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The X ClubPower and Authority in Victorian Science$
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Ruth Barton

Print publication date: 2018

Print ISBN-13: 9780226551616

Published to Chicago Scholarship Online: May 2019

DOI: 10.7208/chicago/9780226551753.001.0001

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PRINTED FROM CHICAGO SCHOLARSHIP ONLINE (www.chicago.universitypressscholarship.com). (c) Copyright University of Chicago Press, 2019. All Rights Reserved. An individual user may print out a PDF of a single chapter of a monograph in CHSO for personal use.date: 22 October 2019

Public Money and the Public Good

Public Money and the Public Good

Chapter:
(p.292) Five Public Money and the Public Good
Source:
The X Club
Author(s):

Ruth Barton

Publisher:
University of Chicago Press
DOI:10.7208/chicago/9780226551753.003.0006

The chapter examines changing modes of support for scientific research and science education. The X-men were deeply committed to the expansion of science education but, contrary to historiographical opinion, were not leading lobbyists for state aid to science. Their activism in education was sustained by the belief that science would change “ways of thinking.” They lobbied, sat on committees, examined, and wrote textbooks. Most notably, Huxley and Lubbock were members of the Devonshire Royal Commission on the advancement of science. They failed to persuade elite public schools and the well-endowed ancient universities that science was essential to a liberal education, but were successful at lower levels, through the burgeoning examination system of the Science and Art Department, which met the aspirations of middling sorts of people. Thus, the School of Science at South Kensington, a school for training teachers, became the chief institution of science education in England and the School of Mines, from which it was carved, diminished in status. Finally, the chapter focuses on Hirst, whose career in science education provides vignettes of the social life of the X Club and of gender issues– including the roles of the Club wives and contemporary controversies on education for women.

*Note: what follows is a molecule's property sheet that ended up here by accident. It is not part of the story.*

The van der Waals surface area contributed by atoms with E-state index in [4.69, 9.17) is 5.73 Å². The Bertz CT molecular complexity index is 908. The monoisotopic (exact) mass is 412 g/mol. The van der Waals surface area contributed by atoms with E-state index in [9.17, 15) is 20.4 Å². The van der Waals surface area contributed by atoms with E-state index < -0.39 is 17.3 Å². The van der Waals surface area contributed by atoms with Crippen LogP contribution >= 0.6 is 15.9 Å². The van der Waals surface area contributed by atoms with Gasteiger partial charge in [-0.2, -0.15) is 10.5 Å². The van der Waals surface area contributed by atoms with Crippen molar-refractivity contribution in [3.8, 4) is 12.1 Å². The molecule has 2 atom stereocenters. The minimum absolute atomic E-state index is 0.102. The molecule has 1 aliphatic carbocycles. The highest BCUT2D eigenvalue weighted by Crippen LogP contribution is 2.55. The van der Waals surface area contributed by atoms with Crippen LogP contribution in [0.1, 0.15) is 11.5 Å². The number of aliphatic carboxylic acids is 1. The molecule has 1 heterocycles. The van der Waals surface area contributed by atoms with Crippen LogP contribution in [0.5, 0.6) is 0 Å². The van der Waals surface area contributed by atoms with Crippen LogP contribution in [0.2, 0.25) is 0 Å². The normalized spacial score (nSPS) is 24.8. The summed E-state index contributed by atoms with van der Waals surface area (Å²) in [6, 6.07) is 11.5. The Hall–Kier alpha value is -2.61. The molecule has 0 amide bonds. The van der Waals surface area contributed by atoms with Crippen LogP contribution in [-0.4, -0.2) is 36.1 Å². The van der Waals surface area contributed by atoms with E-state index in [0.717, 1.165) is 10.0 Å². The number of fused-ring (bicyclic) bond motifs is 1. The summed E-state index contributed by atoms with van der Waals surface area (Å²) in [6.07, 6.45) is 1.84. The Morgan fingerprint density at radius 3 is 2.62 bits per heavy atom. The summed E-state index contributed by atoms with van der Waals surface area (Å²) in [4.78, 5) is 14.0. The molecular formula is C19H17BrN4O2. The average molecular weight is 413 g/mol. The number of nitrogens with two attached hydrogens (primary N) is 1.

Keywords:   science education, state aid to science, examinations, the Science and Art Department, the Devonshire Commission, the School of Science, South Kensington, science in liberal education, Thomas Archer Hirst, gender, the X Club wives

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